And after that scene I nominate Sofia Helin for the next James Bond. Saga’s presence of mind is like nothing else on earth. She’s just been shot but she finds her gun and takes out Susanne’s moving car. It’s interesting to me how Steph/Susanne has hidden so well behind a respectable mousy exterior, perhaps assisted by the European stereotypes of being an Asian woman. Her carefully constructed identity jars with the idea that she would be boastful, keeping trophies as Saga mentions and as the police find in the prop department, I mean, flat.  Also, we all know the case can’t be wrapped up neatly with a bow on top in just 20 minutes.

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The Official Jontosaurus Top Five Memorable The Walking Dead Deaths Of All Time!

The mighty Jontosaurus is risen. Fear him! And also, read his top 5 The Walking Dead deaths and feel all squishy inside for gore of yore…

AMC’S The Walking Dead is in a dark place right now, with viewing figures at their lowest point since season 1. Reviews of season 8 have been remorseless, but there can be no denying that throughout the show’s massive run there have been some truly memorable characters that have perished in some truly memorable ways. And, in the case of Glenn, there have been about ten times we’ve thought he was going to die, only for him to turn up alive- sometimes without a whole lot of explanation. So, in honor of Glenn- God rest his fictional soul- here is a rundown of The Official Jontosaurus Top Five Memorable TWD Deaths Of All Time. As always, this is based purely on personal opinion, so please don’t be offended if your ‘favourite’ doesn’t make it in. Oh, and it goes without saying… but there may be spoilers ahead for those of you who have been living in a cave for the last few years. To be fair, I will try and avoid the most recent two or three seasons just to play it safe.

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  1. Hershel Loses His Head

“When all others lose theirs…” didn’t seem to be part of the plan for Hershel, who definitely loses his head, albeit in a clumsy and ultimately tragic way. Used as a sort of bargaining chip during The Governor’s assault on the prison, he is dragged out and negotiated over like a piece of meat. Just when it seems as though the adorable, well reasoned old man is going to pull through, the series decides to take a drastic U turn. As Maggie and Beth’s father, Hershel has already lost a leg due to a Walker bite, and although he looks about as resilient as a water paper bag, he’s clearly a tough old dog who isn’t ready to throw in the towel just because the apocalypse has reared its ugly head. Unfortunately, the Big Bad in form of David Morrissey’s The Governor has other ideas, and after a drawn-out affair, he grabs a samurai sword- a very familiar samurai sword for that matter- and lops off the old man’s head. What makes this scene so unexpected is that it leaps upon us as viewers just when we think the old man may be spared, and it also shows the removal of the head in graphic detail. We watch as the Governor messes up his first chop, only partly severing the neck, and all the while the dying Hershel just sort of kneels there, serene and untroubled, as his head is cut off. Truly harrowing but, sadly, not the most harrowing death on this list.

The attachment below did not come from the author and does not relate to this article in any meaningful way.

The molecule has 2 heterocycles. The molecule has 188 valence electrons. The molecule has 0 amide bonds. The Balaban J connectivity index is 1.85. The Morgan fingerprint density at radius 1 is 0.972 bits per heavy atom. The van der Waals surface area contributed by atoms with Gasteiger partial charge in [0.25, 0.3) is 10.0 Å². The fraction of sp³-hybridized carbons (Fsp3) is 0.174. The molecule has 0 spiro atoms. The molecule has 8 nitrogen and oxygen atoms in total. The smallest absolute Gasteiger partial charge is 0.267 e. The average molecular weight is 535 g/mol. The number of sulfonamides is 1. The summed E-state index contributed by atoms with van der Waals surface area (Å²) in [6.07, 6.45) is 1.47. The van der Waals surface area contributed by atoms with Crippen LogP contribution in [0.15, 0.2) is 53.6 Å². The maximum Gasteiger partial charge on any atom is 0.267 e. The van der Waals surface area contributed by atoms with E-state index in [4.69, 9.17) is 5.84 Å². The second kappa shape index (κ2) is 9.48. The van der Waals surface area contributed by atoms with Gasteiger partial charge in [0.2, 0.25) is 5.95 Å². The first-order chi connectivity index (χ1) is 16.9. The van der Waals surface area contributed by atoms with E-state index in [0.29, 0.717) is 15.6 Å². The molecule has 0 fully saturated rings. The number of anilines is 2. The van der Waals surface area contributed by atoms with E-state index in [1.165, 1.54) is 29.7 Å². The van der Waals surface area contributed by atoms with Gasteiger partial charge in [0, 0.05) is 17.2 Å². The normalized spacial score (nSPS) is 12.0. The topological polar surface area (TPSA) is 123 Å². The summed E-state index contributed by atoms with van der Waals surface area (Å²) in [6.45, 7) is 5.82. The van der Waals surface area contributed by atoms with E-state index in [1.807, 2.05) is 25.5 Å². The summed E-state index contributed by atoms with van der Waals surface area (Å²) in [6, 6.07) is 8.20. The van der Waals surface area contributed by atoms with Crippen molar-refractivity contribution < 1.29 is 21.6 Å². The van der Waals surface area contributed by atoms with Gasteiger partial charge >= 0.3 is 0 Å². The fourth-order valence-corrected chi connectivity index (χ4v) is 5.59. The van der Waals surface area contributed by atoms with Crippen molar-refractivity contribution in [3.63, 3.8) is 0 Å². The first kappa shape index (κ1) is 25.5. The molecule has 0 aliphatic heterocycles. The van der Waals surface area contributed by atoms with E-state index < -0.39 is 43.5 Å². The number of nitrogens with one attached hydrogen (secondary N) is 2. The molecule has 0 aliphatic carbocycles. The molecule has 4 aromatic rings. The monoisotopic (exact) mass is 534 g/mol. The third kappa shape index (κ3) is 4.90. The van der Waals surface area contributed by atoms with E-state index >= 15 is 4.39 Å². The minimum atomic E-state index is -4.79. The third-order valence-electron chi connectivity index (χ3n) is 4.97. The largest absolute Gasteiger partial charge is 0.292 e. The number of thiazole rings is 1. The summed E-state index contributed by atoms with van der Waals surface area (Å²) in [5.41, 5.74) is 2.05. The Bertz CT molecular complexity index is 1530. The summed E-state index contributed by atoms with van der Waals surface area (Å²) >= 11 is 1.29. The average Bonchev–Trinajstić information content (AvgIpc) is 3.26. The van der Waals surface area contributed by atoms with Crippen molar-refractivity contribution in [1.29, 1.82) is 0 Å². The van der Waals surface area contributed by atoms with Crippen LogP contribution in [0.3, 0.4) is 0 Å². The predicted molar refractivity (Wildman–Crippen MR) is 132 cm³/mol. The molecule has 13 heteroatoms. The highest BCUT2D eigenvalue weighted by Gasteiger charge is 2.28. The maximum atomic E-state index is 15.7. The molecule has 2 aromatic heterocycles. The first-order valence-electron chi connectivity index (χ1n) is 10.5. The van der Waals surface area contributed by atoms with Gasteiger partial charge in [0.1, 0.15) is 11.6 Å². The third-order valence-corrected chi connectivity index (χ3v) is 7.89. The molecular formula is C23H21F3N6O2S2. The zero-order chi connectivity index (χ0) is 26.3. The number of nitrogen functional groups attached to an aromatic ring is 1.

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‘McMafia’ – BBC1

Having heard a few conflicting reports about the Beeb’s new gangster drama McMafia I wasn’t sure what to expect. It was one of those shows where I think I’ll give it 10 minutes and if it’s rubbish I’ll turn it off. Especially given as it was on New Years Day and I knew it was set in the world of international finance, I wondered if my hungover brain would be able to follow the plot. But, while I could never be described as a mathematical wizz, I’ve got some grounding in telly finance at least, having watched and enjoyed Billions on Sky1. If I could hang on in there for Wall Street insider trading, how much more difficult could the European version be? The spreadsheets in the credits are anything but enticing, but, thankfully, James Norton is.

Turns out, it was fine. We’re introduced to Norton as Alex Godman, a City fund manager raised in England but part of a rich and influential Russian family. His super-wealthy parents escaped the current Russian regime, and it seems like his Dad is an oligarch at odds with Putin (although the President is no mentioned by name). Going back would be impossible, and probably extremely dangerous, so Dad is severely depressed and pines for Moscow while his glamorous Mum worries about his state of mind.

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‘Detectorists: Series 3, Episode 6’ – BBC4

This week, with the UK under deep snowdrifts we bid goodbye to the always summery Detectorists. As the watchful magpie reminds us, our heroes should be looking up not down. Their metal detectors are pretty useless in this case, and it’s in the branches of the lovely old tree, beneath which we’ve seen them shelter for so many years, where the trickster magpies have hidden their ancient hoard.

The tiny heartbreaks of this series have done their job and we are rewarded with stronger happier relationships. Lance with his daughter Kate and his girlfriend Toni, who are not at odds with each other for his affection, and who seem like they could be excellent friends. TV writers take note; women can be friends, not just bitchy rivals. It was a shock to see Lance’s horrible ex-wife Maggie return (played with relish and skill by Lucy Benjamin). She had a useful but very short storyline. Her evil plans were scuppered easily. Maybe she was a little underused?